3 Things to Know about Autism and What Causes It


Autism refers to a range of developmental disorders that hinder normal developmental milestones. There are no real explanations as to why autism develops in children, and there is very little scientific evidence to pinpoint specific environmental factors that cause autism in developing fetuses.

Since you only can take so much preemptive action, the onus shifts to detecting in time whether your child has autism. Autism Spectrum Disorder (ASD) refers to the spectrum of disorders that affects a child with autism, and usually can be detected in infancy or early childhood.

The degree and extent of developmental problems vary from child to child. But almost every toddler experiencing ASD will have difficulty in learning to talk, play, bond with others, and relate to his or her surroundings.

Here are a few things you need to know about autism and how you can detect it in time, paving the way for timely, helpful and intensive intervention.

  1. Look out for Developmental Obstacles

Unless parents are aware of the risk, autism symptoms fail to be noticed until the baby is about two years old. If you are attentive, it will be possible to detect the symptoms as early as nine months.

More often than not, the earliest indicators of autism in a baby are not the presence of abnormal behaviors, but absence of normal or age-appropriate behaviors. Common symptoms to look for before a baby’s first birthday include behavioral clues, such as low levels of social interaction, not mimicking parents, indulging in repetitive actions, a low irritability threshold, not pointing to objects or trying to babble, and clumsiness or extreme sensitivity to sounds or touch. Also if babies or toddlers do not respond to their name and do not indulge in warm, expressive and joyful behavior.

Early intervention therapies do wonders for the highly elastic brains of young children, and help rewire them and reverse the symptoms of autism.

In older children an inability to make friends or relate to significant family members is a developmental red flag. An inability to understand or express their feelings is also a warning sign.

  1. Screening for Autism

Science has yet to discover foolproof screening methods to detect and arrest autism in children.

Brain imaging methods have detected certain differences in neurological development in children at risk of developing autism. It has been discovered that nerve fibers do not follow routine pathways when connecting different parts of the brain to another. As a result, sensory and social development of high-risk children is affected, leading to symptoms of ASD.

Hormones also are believed to play a role in the development of ASD in fetuses. A study by Simon Baron-Cohen’s team at Cambridge University has found that the presence of higher levels of the sex hormones testosterone and progesterone and the stress hormone cortisol in the expectant mother’s amniotic fluid indicates a higher risk for ASD.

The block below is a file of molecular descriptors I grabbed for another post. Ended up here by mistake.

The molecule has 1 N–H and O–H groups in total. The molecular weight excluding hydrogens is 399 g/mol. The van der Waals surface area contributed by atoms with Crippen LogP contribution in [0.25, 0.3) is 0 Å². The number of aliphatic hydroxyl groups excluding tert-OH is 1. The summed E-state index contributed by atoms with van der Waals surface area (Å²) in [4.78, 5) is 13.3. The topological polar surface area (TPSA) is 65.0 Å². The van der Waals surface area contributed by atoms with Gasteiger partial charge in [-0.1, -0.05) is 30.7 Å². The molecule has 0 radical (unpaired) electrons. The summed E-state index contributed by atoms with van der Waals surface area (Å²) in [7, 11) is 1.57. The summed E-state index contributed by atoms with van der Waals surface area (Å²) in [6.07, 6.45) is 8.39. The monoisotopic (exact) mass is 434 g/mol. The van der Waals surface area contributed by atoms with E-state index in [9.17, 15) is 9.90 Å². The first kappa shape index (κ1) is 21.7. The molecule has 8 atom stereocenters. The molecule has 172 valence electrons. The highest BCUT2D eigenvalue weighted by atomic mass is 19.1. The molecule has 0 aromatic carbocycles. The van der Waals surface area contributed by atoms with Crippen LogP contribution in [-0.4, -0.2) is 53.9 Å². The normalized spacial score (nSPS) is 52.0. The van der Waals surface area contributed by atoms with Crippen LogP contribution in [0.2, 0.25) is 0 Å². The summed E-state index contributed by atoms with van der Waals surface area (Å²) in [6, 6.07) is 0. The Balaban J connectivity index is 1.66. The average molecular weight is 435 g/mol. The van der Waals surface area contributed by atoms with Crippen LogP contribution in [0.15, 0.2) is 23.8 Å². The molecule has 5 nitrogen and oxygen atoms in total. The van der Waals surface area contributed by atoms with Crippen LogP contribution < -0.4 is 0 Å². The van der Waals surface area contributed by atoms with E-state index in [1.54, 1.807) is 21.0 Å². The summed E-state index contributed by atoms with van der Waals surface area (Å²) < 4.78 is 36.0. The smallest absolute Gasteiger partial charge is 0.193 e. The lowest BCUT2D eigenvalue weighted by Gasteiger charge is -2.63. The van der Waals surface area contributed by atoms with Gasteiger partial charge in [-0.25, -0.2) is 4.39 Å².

Another research study carried out by a team at the California Department of Public Health also found a link between maternal hormone levels and the chances of the baby developing autism. The study was based on the findings of the mid-pregnancy triple screening tests. These studies show there could be a possible link between prenatal hormone exposure and development of autism.

Vasopressin, a hormone associated with regulating blood pressure, also is found at lower levels in children experiencing symptoms of autism, especially social difficulties. So hormone testing could be a part of analyzing a child’s vulnerability to the condition, and the hormone vasopressin may be a biological marker as far as social impairment in children with ASD is concerned.

  1. Importance of Pre-Natal Environment

Genetic factors continue to exert the most influence in determining whether a baby develops autism, but the role played by environmental factors is increasingly gaining recognition as a causative factor. Of all environmental factors, prenatal environment is considered to be the most critical. Genetic vulnerability to autism is aggravated or triggered when a fetus is exposed to certain conditions in the womb or soon after birth.

Poor maternal nutrition during the early months of pregnancy, especially not getting enough folic acid, use of anti-depressants during pregnancy, the age of expectant mother and father, and exposure of the pregnant woman to pollutants all increase risk of autism. Again, it needs to be stressed there is no solid scientific evidence to place the blame on the above-mentioned factors, but there is increasing evidence and the latest trailblazing research adds credibility to this.


Autism requires the brain to be taught new things and be rewired to enable better social interactions and more evolved communication skills. It is very important that parents make use of early developmental screenings and access intervention programs as early as they possibly can.

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